Swiss MPs back ban on electric heaters

MPs in Bern have backed a plan to phase out the use of more than a quarter million electric heaters in Switzerland by 2025.

Swiss MPs back ban on electric heaters
Photo: Ryan Bourne

Members of the lower house of parliament voted on Monday in favour of the plan, earlier recommended by an environment committee.

The proposal, which is subject to approval by the senate, would require the replacement of electrical heating systems, regarded as energy guzzlers, with more efficient alternatives.

The federal cabinet is being asked, in conjunction with the cantons, to present a legal framework to abolish existing electric heaters.

The government has already lent its support to such a policy.

The federal energy department is examining, in the context of its 2050 energy strategy, the legislation needed to replace heaters and water heaters that rely on electricity.

Switzerland currently counts more than 250,000 electric heaters in operation, according to a report from the ATS news agency.

These consume the equivalent of the electricity produced by the Mühleberg power station, one of Switzerland’s four nuclear plants.

Last year, the government abandoned plans to replace such plants as they reach the end of their lifespan.

The last of the nuclear reactors, which currently provide almost 40 percent of the country’s energy, is scheduled to go offline in 2034.

As a result, the government is encouraging renewable energy and conservation to replace this supply.

Power-thrifty heat pumps are among the options seen for replacing electric heaters.

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‘Truly historic’: Switzerland shuts down a nuclear power station for first time

One of four Swiss nuclear power stations was permanently disconnected on Friday after 47 years of service, marking a first in Switzerland, as the country begins to gradually phase out atomic energy.

'Truly historic': Switzerland shuts down a nuclear power station for first time

The decision to press the “off” button for good at the ageing Muhleberg plant in western Switzerland came amid soaring upkeep costs, and leaves the wealthy Alpine nation with three remaining nuclear plants in service.

“This is the first ever decommissioning of a power reactor in Switzerland,” Swiss energy company BKW, the plant operator, said in a statement.

Since it was commissioned in November 1972, the plant had pumped out some 130 billion kilowatts per hour of electricity, which is enough to cover the current electrical consumption of the Swiss capital Bern's some one million inhabitants for more than a century, BKW said.

The shutdown of the plant officially began at 12:30 pm (1130 GMT), with the decisive button-push transmitted live on Swiss television.

But the full decommissioning process is expected to take around 15 years, with reuse of the site likely possible from 2034.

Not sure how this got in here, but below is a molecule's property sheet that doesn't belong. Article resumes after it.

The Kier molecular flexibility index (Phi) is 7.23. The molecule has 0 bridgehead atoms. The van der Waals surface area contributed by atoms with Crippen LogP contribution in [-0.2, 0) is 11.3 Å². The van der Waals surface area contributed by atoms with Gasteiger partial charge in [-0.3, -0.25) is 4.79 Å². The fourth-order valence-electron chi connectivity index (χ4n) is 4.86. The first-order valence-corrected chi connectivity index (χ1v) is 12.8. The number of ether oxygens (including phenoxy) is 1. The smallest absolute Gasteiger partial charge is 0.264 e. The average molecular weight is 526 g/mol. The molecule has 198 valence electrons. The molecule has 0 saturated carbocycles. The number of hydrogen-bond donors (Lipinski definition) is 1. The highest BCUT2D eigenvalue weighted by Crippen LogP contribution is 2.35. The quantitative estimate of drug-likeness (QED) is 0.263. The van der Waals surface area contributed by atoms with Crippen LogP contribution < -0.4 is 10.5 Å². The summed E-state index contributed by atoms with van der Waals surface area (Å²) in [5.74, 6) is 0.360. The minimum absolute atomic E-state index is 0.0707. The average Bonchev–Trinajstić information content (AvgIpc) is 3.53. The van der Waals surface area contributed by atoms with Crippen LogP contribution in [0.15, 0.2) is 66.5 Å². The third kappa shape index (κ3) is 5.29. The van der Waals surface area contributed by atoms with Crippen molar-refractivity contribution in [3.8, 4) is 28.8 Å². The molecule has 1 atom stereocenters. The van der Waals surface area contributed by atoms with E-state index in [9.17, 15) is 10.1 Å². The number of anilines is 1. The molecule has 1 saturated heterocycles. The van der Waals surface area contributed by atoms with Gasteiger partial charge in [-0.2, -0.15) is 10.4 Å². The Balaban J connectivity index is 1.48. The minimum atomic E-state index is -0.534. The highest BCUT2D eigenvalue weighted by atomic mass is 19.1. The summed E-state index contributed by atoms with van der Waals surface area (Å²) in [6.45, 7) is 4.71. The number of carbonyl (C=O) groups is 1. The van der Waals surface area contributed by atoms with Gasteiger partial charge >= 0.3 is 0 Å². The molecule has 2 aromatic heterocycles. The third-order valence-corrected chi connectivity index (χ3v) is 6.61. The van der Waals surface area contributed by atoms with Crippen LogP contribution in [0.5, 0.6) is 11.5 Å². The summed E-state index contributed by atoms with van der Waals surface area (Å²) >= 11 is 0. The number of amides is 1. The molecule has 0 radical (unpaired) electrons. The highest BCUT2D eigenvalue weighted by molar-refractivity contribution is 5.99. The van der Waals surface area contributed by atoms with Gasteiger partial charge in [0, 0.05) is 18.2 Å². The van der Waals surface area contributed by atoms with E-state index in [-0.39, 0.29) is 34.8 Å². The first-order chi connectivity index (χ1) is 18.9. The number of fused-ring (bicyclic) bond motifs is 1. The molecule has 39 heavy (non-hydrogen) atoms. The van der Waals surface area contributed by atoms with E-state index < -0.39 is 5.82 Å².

'Truly historic'

“This is truly a historic day,” Swiss Environment Minister Simonetta Sommaruga told public broadcaster RTS earlier this week.

“The halt of the Muhleberg nuclear plant provides opportunities (for growth) of hydraulic energy and solar power,” she said.

The plant had become the site of repeated protests amid a raging debate about nuclear safety in Switzerland that intensified following the 2011 Fukushima nuclear disaster in Japan.

In the aftermath of Fukushima, Switzerland announced plans to phase out nuclear energy and close its four plants, but no clear timeline has been set.

In early 2013, Muhlberg's operating license was even extended indefinitely, but just months later, its operator announced its plans to shut it down.

But the decision to close the plant, which has covered around five percent of Switzerland's energy consumption, was not politically motivated, BKW said.

“This was a business decision,” the company told AFP in an email.

“If we had wanted to keep running our plant in the long term, we would have needed to invest heavily to respond to the technical requirements stipulated by the Swiss Nuclear Safety Inspectorate (ENSI),” it said.

But the closure does mark a clear first step in Switzerland's planned nuclear phase-out, leaving three plants in operation: Gosgen, Leibstadt and Beznau.

The latter houses two reactors, including one that turned 50 earlier this month, making it Europe's oldest functioning reactor and the third oldest in operation worldwide.

But despite their advanced age and Switzerland's stated ambition to gradually exit nuclear — which accounts for about a third of its current power generation — there are no immediate plans to shut down the remaining  reactors.

In a popular vote three years ago, the Swiss rejected a call to speed up the phaseout of the plants by decommissioning all reactors over the age of 45.

As a result, the reactors can run for as long as ENSI deems them safe, or for as long as their operators find it financially viable to invest in the required safety upgrades.